1. How long does a divorce take in South Carolina?

Divorce proceedings in recent years are moving a lot more quickly than in past years, even with COVID. Generally, all marital litigation must be completed within one year of the date of filing. Because we now have mandatory mediation of almost all Family Court cases, and because mediation is 80-90% in settling cases, most Family Court litigation is resolved within the first 6 to 9 months.

2. How do South Carolina Courts split up property in a divorce?

Generally, the Court starts with a 50/50 presumption, and then depending upon superior contributions of time, money and assets, or exceptional waste and incurrence of debt, the scale might tip one way or the other.

3. How do Courts determine who gets custody of children in a divorce in South Carolina?

The most important consideration is which parent has been the primary caretaker up until the time the parties separated. Usually, this is the Mother. However, in recent years the Family Court Judges have also recognized how important the Father is in a child’s life and equal, joint custody arrangements are becoming more and more frequent. Fathers are stepping up to the plate and the Family Court system is supportive of this.

4. Who determines how much visitation is reasonable and fair?

Whenever there is any dispute about the terms of custody and visitation, South Carolina Law requires appointment of a Guardian Ad Litem. This Guardian interviews both parents, their respective witnesses, and does home visits and school visits. Generally the Guardian can help the parties reach an agreement upon a visitation schedule, but if the parties can’t agree, the Guardian reports to the Court and the parties his or her findings and the Judge makes that decision.


1. Can I settle my own case with the adjuster, if somebody has rear ended me in a wreck?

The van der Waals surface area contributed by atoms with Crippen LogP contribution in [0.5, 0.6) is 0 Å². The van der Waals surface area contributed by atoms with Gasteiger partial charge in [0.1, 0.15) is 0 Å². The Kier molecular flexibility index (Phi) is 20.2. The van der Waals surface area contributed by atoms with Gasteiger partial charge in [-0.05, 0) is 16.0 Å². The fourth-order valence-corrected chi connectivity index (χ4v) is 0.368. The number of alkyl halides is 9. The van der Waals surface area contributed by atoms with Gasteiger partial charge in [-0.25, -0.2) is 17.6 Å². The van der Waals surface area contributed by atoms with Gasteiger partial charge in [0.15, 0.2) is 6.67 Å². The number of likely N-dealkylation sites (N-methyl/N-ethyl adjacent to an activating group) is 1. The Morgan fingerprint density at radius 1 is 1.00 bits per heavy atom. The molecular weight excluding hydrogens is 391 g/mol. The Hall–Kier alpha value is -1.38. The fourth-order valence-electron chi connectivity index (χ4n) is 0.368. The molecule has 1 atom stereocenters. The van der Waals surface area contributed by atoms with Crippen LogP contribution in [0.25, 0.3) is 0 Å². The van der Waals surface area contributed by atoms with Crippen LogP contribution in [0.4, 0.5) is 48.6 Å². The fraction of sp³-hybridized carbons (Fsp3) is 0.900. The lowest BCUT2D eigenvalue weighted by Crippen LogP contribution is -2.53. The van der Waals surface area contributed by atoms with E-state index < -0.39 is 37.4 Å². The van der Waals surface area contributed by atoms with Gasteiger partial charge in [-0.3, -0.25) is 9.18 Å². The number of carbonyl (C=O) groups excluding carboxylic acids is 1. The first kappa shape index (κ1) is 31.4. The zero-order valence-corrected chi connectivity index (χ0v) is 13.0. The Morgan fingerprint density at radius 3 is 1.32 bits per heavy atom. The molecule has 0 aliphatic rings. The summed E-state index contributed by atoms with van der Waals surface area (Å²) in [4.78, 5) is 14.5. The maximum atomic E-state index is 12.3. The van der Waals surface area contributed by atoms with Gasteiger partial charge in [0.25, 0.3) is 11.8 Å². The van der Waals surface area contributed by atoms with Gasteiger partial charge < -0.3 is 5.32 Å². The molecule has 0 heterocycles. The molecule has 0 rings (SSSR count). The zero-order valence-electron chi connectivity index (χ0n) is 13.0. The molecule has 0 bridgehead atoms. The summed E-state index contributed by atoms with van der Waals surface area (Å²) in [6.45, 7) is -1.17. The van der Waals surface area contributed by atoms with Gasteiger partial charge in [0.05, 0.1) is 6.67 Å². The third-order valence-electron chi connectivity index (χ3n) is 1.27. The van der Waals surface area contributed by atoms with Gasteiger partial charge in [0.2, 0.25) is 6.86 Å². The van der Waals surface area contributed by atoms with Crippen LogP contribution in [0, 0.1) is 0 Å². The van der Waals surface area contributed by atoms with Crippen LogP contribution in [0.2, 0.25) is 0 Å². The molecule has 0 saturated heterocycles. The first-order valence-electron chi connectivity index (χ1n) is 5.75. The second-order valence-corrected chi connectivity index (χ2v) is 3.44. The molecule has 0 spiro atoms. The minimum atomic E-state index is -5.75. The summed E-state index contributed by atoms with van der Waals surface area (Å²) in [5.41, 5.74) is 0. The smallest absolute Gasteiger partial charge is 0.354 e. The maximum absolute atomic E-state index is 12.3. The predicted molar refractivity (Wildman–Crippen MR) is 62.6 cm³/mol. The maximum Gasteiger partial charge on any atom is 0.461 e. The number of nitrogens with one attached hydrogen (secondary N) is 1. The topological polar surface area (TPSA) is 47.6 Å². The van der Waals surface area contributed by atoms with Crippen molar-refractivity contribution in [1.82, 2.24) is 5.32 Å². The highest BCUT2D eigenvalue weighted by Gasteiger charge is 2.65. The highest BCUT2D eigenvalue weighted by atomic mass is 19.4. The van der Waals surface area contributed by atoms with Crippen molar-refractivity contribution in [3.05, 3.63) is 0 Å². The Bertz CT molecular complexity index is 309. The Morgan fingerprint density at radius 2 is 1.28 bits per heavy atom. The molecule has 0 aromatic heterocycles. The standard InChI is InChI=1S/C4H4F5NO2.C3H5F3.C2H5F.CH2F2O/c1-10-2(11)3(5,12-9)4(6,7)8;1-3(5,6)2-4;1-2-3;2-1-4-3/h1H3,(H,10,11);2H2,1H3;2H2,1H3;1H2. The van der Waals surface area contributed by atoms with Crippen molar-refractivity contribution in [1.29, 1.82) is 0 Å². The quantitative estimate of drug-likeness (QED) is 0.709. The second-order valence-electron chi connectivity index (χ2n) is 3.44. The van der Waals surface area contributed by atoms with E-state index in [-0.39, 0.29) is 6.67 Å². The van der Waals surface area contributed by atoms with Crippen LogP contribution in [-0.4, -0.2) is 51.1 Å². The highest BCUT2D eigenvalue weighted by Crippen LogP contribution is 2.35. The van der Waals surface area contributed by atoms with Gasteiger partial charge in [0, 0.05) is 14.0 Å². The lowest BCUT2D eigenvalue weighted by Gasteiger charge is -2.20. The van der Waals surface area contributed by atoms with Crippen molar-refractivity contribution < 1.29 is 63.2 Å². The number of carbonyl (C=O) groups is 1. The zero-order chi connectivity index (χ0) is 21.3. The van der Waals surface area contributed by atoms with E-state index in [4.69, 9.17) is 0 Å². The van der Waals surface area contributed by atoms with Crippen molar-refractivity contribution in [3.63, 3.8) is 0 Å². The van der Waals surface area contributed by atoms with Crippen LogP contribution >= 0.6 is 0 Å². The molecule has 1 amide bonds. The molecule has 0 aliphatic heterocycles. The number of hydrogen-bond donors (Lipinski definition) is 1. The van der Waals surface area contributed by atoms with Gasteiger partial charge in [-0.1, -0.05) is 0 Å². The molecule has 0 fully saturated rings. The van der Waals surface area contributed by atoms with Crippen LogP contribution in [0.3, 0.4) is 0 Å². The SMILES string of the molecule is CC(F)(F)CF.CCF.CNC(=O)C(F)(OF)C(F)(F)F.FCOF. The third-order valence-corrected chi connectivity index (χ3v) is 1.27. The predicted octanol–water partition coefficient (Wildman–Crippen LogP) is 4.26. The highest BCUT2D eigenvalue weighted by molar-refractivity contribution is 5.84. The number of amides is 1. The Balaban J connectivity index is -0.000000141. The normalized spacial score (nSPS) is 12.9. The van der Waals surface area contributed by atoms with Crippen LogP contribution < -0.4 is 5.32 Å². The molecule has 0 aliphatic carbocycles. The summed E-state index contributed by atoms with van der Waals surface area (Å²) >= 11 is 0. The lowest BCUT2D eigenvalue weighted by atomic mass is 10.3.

Yes, you certainly can but that adjuster is not your friend and hiring a lawyer to help you will more than justify the contingency fee of 33% of the settlement. A lawyer can put a settlement package together in the most favorable light for the client, and, let’s face it, an adjuster will pay more attention to a lawyer.

2. I keep telling the doctor that my shoulder hurts, and he will not authorize an MRI. What can I do?

I have often found that significant injuries are overlooked in the weeks or even months after a wreck, and it is only sometimes 6 to 9 months after a wreck, when the nagging pain won’t go away, that it finally is addressed by medical professionals. A lawyer, as an advocate for you, the client and patient, can urge your doctor to use more extensive (and expensive) diagnostic procedures sooner, getting to the root of the problem and getting you medical help sooner, and quicker relief from the pain.

3. What is the best way to quantify the pain and suffering in settling a wreck case claim or even trying it to the jury?

I advise clients to keep a daily log of how and where they hurt, and the things that the pain and limitation in motion is stopping them from doing in their everyday activities. You think when you’re going through this recovery time, especially immediately after the wreck, that you will never forget it, but you do. If you write it down, in vivid detail, it makes an impact with the adjuster, or the jury.

4. I slipped and fell on a wet floor in the grocery store. Do I have a case?

Probably. It depends on a lot of factors. Was the floor wet from mopping by a store employee, or had a customer spilt water from his bottler? Act quickly after a slip and fall injury to get the facts established. Hire a lawyer promptly.